Abstract: This working paper analyses the socioeconomic effects of education in two different political systems by investigating whether individuals educated in a collectivist education system are less likely to become entrepreneurs than individuals educated in an individualist system. It exploits the separation of Vietnam into a communist northern and a capitalist southern part between 1954 and 1975 to identify education in the respective systems, keeping factors such as national culture or historical background fixed. A Probit regression using survey data on 1,164 individuals suggests that being educated in the North makes it 8.6 percent less likely to become an entrepreneur than being educated in the South. This demonstrates that education in different systems may have an effect on entrepreneurial activity, although challenges such as necessity-driven entrepreneurship remain unresolved.
    Keywords: Entrepreneurship, Education, Vietnam, Survey data, Probit regression
    JEL: L26 N35 O12 P30 R2
    Date: 2020–07
  8. By: Konrad Adler; JaeBin Ahn; Mai Chi Dao
    Abstract: We document a broad-based trend in rising cash holdings of firms across major industrialized countries over the last two decades, a trend that is most pronounced for firms engaged strongly in R&D activities. Our contributions to the literature are twofold. First, we develop a simple model that brings together the insights from modern trade theory (Melitz, 2003) with those of contract theory in corporate finance (Holmström and Tirole, 1998) to show that increased openness to trade can result in rising returns to innovation and in turn greater demand for cash as firms insure against innovation-induced liquidity risk. Second, we derive sharp empirical predictions and find supporting evidence for them using firm-level data across major G7 countries during 1995-2014, a period that saw an unprecedented rise in globalization and business innovation.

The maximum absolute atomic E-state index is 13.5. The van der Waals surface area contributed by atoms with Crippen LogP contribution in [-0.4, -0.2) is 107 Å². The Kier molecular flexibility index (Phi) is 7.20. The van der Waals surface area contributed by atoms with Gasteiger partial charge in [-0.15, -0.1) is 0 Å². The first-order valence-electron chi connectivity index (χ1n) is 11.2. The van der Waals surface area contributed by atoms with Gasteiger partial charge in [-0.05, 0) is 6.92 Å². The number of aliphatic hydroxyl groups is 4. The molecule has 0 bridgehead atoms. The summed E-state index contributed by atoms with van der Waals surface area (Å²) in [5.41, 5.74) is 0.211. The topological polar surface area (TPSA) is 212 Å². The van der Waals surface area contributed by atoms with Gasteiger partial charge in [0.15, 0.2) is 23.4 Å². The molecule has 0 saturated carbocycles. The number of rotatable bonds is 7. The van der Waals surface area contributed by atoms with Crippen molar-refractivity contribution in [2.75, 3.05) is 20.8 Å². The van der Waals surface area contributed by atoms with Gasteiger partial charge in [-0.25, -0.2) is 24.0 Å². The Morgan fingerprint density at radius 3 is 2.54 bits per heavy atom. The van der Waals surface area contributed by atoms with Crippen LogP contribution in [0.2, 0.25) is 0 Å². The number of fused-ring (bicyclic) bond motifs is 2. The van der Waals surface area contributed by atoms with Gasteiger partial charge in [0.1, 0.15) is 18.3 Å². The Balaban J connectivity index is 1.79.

Keywords: International trade;Corporate finance;Globalization;Trade models;Bilateral trade;Total factor productivity;Trading systems;Financial crises;Real interest rates;cash holdings, R&D, R&,#x0026,D, Models of Trade with Imperfect Competition and Scale Economies,export opportunity,asset ratio,trade cost,cash flow,total asset
    Date: 2019–01–18
  9. By: Joao Galindo da Fonseca (Université de Montréal); Charles Berube (Innovation, Science and Economic Development Canada)
    Abstract: Does having a spouse influence an individual’s decision to start a firm and what firms they create? The answer to this question is crucial for our understanding of how recent changes to family composition influence firm creation. We develop a model of endogenous entrepreneurship with spousal labour supply decisions and endogenous marriage. Married individuals have three channels, that go in opposite directions, which influence their choice to start a firm relative to the unmarried. Firstly, spouses work less when the business is more profitable partially offsetting the benefit of higher profits (spousal substitution effect). Secondly, if the business fails, the spouse works more hours (spousal insurance effect). Finally, a married individual shares their income with their spouse which decreases their income as a worker, their cost to entrepreneurship (spousal opportunity cost effect). We proceed to test empirically the relative strength of these channels. The model is informative of the components of the error term and the conditions for validity of our instrumental variable strategy. Using city level variation in the past composition of immigrants we show higher marriage rates are associated to more entry and lower average size of startups.
    Keywords: Firm dynamics, Macroeconomics, Labor markets, Family economics
    JEL: E24 E23 J63 J64
    Date: 2019–05